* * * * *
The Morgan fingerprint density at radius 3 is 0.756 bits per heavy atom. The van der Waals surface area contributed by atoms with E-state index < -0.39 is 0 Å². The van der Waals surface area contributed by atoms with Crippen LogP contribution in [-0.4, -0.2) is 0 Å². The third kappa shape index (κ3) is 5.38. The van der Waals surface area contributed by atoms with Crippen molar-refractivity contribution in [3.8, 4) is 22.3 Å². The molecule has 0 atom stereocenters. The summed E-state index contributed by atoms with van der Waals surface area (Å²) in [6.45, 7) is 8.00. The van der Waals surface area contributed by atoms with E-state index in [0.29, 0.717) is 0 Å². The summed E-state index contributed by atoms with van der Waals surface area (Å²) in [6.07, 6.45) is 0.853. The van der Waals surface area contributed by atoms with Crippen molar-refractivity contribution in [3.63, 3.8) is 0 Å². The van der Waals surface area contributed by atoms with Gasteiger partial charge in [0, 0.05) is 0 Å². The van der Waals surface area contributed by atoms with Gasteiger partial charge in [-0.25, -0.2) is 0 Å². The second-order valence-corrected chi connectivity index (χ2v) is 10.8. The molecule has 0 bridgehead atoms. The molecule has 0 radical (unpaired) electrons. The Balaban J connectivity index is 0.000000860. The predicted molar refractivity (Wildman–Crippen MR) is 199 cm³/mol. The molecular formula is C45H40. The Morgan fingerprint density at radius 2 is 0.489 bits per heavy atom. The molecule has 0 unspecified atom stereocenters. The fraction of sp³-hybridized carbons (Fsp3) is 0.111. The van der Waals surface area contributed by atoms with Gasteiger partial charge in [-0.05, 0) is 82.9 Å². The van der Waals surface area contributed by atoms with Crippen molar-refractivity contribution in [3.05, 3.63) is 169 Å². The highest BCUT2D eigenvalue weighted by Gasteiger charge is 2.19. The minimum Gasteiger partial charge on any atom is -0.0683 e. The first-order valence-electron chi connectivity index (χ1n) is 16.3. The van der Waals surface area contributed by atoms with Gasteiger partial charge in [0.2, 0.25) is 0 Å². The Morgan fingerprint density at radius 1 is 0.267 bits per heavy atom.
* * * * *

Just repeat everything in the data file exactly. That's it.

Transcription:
The Morgan fingerprint density at radius 3 is 0.756 bits per heavy atom. The van der Waals surface area contributed by atoms with E-state index < -0.39 is 0 Å². The van der Waals surface area contributed by atoms with Crippen LogP contribution in [-0.4, -0.2) is 0 Å². The third kappa shape index (κ3) is 5.38. The van der Waals surface area contributed by atoms with Crippen molar-refractivity contribution in [3.8, 4) is 22.3 Å². The molecule has 0 atom stereocenters. The summed E-state index contributed by atoms with van der Waals surface area (Å²) in [6.45, 7) is 8.00. The van der Waals surface area contributed by atoms with E-state index in [0.29, 0.717) is 0 Å². The summed E-state index contributed by atoms with van der Waals surface area (Å²) in [6.07, 6.45) is 0.853. The van der Waals surface area contributed by atoms with Crippen molar-refractivity contribution in [3.63, 3.8) is 0 Å². The van der Waals surface area contributed by atoms with Gasteiger partial charge in [0, 0.05) is 0 Å². The van der Waals surface area contributed by atoms with Gasteiger partial charge in [-0.25, -0.2) is 0 Å². The second-order valence-corrected chi connectivity index (χ2v) is 10.8. The molecule has 0 bridgehead atoms. The molecule has 0 radical (unpaired) electrons. The Balaban J connectivity index is 0.000000860. The predicted molar refractivity (Wildman–Crippen MR) is 199 cm³/mol. The molecular formula is C45H40. The Morgan fingerprint density at radius 2 is 0.489 bits per heavy atom. The molecule has 0 unspecified atom stereocenters. The fraction of sp³-hybridized carbons (Fsp3) is 0.111. The van der Waals surface area contributed by atoms with Gasteiger partial charge in [-0.05, 0) is 82.9 Å². The van der Waals surface area contributed by atoms with Crippen molar-refractivity contribution in [3.05, 3.63) is 169 Å². The highest BCUT2D eigenvalue weighted by Gasteiger charge is 2.19. The minimum Gasteiger partial charge on any atom is -0.0683 e. The first-order valence-electron chi connectivity index (χ1n) is 16.3. The van der Waals surface area contributed by atoms with Gasteiger partial charge in [0.2, 0.25) is 0 Å². The Morgan fingerprint density at radius 1 is 0.267 bits per heavy atom.